3 Tips to Becoming a Better Defender

February 23, 2018

3 Tips for Becoming a Better Defender

 

STOP DOING DEFENSIVE SLIDES!

You can perform defensive slides until the cows come home, but you will NEVER see any improvement. Watch a live game of basketball and see how often a defender slides his feet. Defenders are constantly crossing their feet to change directions. Sliding is too slow. You must cross your feet to get into your sprint. If you are guarding someone faster than you, please do not slide or he will give you buckets all night long.

 

Being a great defender is based on 3 things: Lower Body Strength, Anticipation, and Cost-Benefit Analysis (I’ll explain later).

  1. Lower Body Strength: Strengthen your legs individually, do single leg weight training. Defense does not require you to push off both feet at the same time. BUT, strength without coordination is dead, as the writer of the Book of James tells us. You need to work on plyometric exercises as well as isometric. Google it or get with a trainer (I know a guy). These exercises will build a strong relationship between your brain and lower extremities. However, do not forget balance. Without improving your balance, you will lose force when you change directions causing you to react slowly. Defense is unpredictable. You cannot know what movement you will be expected to make in those crucial split-second changes of direction. That is why you need general strength.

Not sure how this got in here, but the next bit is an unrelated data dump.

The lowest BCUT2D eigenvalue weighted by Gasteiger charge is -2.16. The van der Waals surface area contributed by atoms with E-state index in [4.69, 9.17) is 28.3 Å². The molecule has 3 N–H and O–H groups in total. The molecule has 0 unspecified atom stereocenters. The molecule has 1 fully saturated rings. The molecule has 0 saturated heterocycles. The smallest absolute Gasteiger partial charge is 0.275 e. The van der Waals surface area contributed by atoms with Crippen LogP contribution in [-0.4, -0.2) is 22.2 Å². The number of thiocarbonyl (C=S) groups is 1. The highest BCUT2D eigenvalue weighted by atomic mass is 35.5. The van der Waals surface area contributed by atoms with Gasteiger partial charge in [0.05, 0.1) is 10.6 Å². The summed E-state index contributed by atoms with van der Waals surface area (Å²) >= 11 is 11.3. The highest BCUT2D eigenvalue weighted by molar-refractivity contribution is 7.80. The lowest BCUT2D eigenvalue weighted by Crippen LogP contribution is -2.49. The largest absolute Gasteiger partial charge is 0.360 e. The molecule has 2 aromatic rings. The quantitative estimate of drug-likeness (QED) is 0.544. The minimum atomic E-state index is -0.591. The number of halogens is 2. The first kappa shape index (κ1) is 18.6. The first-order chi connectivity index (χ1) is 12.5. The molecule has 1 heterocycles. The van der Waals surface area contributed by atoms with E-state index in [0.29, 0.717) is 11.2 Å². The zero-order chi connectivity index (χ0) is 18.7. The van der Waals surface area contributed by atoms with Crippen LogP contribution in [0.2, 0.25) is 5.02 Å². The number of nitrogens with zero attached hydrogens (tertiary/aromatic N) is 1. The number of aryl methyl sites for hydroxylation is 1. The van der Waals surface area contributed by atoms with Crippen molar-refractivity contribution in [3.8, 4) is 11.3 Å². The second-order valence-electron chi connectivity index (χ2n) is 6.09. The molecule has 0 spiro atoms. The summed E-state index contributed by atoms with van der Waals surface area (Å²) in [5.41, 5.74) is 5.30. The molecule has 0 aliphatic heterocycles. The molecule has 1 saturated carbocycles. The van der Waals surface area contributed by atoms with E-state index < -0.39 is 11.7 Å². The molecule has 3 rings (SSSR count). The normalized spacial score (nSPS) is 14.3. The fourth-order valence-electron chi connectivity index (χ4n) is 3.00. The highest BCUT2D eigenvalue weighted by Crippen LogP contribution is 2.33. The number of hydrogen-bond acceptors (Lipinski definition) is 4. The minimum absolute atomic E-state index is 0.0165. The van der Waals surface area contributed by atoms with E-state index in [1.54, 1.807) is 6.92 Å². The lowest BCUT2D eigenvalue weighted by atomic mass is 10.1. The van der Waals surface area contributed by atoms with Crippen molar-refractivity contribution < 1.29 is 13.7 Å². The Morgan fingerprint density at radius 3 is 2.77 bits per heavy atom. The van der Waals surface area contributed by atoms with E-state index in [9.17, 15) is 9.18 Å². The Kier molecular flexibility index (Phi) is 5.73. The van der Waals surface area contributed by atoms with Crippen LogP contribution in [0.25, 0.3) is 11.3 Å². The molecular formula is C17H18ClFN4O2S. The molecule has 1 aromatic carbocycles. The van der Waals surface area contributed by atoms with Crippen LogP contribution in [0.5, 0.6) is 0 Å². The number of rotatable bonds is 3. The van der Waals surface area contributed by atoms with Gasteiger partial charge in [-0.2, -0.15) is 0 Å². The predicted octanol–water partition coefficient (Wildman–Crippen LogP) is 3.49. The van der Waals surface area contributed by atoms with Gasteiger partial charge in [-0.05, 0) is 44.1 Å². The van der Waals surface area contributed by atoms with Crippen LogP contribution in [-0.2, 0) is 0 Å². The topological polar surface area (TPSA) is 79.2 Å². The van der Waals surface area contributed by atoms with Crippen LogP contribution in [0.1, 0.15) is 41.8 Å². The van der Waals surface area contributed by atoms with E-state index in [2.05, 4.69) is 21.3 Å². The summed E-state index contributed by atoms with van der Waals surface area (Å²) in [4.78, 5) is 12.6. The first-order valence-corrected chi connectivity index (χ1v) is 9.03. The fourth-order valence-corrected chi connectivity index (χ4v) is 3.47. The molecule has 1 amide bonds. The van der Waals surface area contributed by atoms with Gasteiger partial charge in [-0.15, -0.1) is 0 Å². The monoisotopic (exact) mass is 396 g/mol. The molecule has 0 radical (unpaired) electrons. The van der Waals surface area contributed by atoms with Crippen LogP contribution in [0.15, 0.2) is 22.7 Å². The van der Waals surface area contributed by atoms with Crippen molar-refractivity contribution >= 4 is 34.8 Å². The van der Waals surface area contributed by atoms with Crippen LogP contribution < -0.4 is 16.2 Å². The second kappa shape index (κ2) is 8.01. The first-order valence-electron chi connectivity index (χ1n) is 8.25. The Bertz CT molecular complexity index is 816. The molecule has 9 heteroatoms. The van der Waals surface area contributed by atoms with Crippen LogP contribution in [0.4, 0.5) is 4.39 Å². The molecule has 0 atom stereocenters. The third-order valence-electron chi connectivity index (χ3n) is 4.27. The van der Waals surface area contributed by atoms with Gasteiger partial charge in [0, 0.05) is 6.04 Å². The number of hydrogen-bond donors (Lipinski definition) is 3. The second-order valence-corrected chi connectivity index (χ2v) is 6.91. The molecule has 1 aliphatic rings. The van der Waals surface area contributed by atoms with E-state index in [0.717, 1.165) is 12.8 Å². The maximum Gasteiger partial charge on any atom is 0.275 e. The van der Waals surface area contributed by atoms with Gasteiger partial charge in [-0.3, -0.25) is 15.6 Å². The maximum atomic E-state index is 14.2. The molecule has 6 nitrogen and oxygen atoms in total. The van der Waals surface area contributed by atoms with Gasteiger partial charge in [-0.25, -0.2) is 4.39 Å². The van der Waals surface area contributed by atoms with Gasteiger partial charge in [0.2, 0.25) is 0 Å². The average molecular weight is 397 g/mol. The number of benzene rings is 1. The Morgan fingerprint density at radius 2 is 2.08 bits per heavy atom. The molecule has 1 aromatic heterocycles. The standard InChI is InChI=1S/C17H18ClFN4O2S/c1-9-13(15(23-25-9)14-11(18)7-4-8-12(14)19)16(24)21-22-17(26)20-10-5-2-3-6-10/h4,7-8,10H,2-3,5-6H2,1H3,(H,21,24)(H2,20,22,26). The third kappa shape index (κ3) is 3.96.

2. Anticipation: Look for patterns in your opponent and then predetermine what you will do. I once guarded a great scorer who did a right-hand hesitation dribble two possessions in a row. So, the next time he had it in his right hand, I anticipated the hesitation and gambled for it. The result was a steal and easy layup. Once you discover a pattern in your opponent use it to your advantage and go after it.

     

     

     

  3. Cost-Benefit Analysis: Don’t let the term intimidate you. It simply means you need to give up something in order to take away something more important. By taking away your opponent’s strength you will be more vulnerable to something else, but that’s okay. Your goal is to take away strengths. If he’s great driving to his right hand, force him left. If he’s a better driver than a shooter, scoot back and give him space. Give up something to take away what’s important.

     

     

     

     

     

     

     

     

     

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